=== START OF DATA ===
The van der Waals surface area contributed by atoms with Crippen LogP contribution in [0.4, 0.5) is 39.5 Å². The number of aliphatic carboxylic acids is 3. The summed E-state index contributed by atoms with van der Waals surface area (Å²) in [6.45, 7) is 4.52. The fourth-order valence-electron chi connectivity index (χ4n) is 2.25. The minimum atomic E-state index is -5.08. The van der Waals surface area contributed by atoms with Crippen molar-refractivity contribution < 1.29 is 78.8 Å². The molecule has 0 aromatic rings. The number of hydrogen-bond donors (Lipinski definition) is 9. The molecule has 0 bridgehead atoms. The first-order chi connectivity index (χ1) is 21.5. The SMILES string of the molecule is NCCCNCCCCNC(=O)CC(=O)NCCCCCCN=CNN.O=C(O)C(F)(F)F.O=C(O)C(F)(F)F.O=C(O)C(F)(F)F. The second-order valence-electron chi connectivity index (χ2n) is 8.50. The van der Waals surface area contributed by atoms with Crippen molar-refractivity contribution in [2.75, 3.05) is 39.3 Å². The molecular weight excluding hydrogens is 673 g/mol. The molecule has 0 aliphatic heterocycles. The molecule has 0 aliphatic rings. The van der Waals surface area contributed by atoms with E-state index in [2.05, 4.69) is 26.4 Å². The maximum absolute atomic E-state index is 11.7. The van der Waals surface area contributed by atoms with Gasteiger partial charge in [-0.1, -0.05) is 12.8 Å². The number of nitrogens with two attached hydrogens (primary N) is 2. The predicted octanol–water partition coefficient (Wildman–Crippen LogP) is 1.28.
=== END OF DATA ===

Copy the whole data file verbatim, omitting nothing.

The van der Waals surface area contributed by atoms with Crippen LogP contribution in [0.4, 0.5) is 39.5 Å². The number of aliphatic carboxylic acids is 3. The summed E-state index contributed by atoms with van der Waals surface area (Å²) in [6.45, 7) is 4.52. The fourth-order valence-electron chi connectivity index (χ4n) is 2.25. The minimum atomic E-state index is -5.08. The van der Waals surface area contributed by atoms with Crippen molar-refractivity contribution < 1.29 is 78.8 Å². The molecule has 0 aromatic rings. The number of hydrogen-bond donors (Lipinski definition) is 9. The molecule has 0 bridgehead atoms. The first-order chi connectivity index (χ1) is 21.5. The SMILES string of the molecule is NCCCNCCCCNC(=O)CC(=O)NCCCCCCN=CNN.O=C(O)C(F)(F)F.O=C(O)C(F)(F)F.O=C(O)C(F)(F)F. The second-order valence-electron chi connectivity index (χ2n) is 8.50. The van der Waals surface area contributed by atoms with Crippen molar-refractivity contribution in [2.75, 3.05) is 39.3 Å². The molecular weight excluding hydrogens is 673 g/mol. The molecule has 0 aliphatic heterocycles. The molecule has 0 aliphatic rings. The van der Waals surface area contributed by atoms with E-state index in [2.05, 4.69) is 26.4 Å². The maximum absolute atomic E-state index is 11.7. The van der Waals surface area contributed by atoms with Gasteiger partial charge in [-0.1, -0.05) is 12.8 Å². The number of nitrogens with two attached hydrogens (primary N) is 2. The predicted octanol–water partition coefficient (Wildman–Crippen LogP) is 1.28.